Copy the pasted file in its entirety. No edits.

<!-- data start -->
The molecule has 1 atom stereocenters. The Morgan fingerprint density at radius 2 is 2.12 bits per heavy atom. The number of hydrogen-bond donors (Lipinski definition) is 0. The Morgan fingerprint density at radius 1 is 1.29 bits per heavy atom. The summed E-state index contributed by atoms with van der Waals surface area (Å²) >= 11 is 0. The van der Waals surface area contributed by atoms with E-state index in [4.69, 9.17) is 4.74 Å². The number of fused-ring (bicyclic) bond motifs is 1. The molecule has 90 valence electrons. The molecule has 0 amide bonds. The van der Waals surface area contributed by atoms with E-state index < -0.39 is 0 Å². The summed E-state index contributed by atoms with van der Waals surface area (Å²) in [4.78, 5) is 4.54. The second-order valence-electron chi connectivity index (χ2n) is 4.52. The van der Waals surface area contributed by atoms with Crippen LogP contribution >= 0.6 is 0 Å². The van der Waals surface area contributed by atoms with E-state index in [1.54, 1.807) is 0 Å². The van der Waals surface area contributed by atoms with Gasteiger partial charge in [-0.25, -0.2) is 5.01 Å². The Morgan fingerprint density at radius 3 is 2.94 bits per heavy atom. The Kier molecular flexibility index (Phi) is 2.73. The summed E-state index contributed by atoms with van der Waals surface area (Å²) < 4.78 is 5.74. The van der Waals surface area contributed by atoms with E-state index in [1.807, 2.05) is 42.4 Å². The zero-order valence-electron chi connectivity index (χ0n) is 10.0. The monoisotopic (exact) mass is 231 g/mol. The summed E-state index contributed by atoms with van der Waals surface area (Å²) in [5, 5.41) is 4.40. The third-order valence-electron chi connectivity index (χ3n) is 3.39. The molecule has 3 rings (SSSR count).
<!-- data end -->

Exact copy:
The molecule has 1 atom stereocenters. The Morgan fingerprint density at radius 2 is 2.12 bits per heavy atom. The number of hydrogen-bond donors (Lipinski definition) is 0. The Morgan fingerprint density at radius 1 is 1.29 bits per heavy atom. The summed E-state index contributed by atoms with van der Waals surface area (Å²) >= 11 is 0. The van der Waals surface area contributed by atoms with E-state index in [4.69, 9.17) is 4.74 Å². The number of fused-ring (bicyclic) bond motifs is 1. The molecule has 90 valence electrons. The molecule has 0 amide bonds. The van der Waals surface area contributed by atoms with E-state index < -0.39 is 0 Å². The summed E-state index contributed by atoms with van der Waals surface area (Å²) in [4.78, 5) is 4.54. The second-order valence-electron chi connectivity index (χ2n) is 4.52. The van der Waals surface area contributed by atoms with Crippen LogP contribution >= 0.6 is 0 Å². The van der Waals surface area contributed by atoms with E-state index in [1.54, 1.807) is 0 Å². The van der Waals surface area contributed by atoms with Gasteiger partial charge in [-0.25, -0.2) is 5.01 Å². The Morgan fingerprint density at radius 3 is 2.94 bits per heavy atom. The Kier molecular flexibility index (Phi) is 2.73. The summed E-state index contributed by atoms with van der Waals surface area (Å²) < 4.78 is 5.74. The van der Waals surface area contributed by atoms with E-state index in [1.807, 2.05) is 42.4 Å². The zero-order valence-electron chi connectivity index (χ0n) is 10.0. The monoisotopic (exact) mass is 231 g/mol. The summed E-state index contributed by atoms with van der Waals surface area (Å²) in [5, 5.41) is 4.40. The third-order valence-electron chi connectivity index (χ3n) is 3.39. The molecule has 3 rings (SSSR count).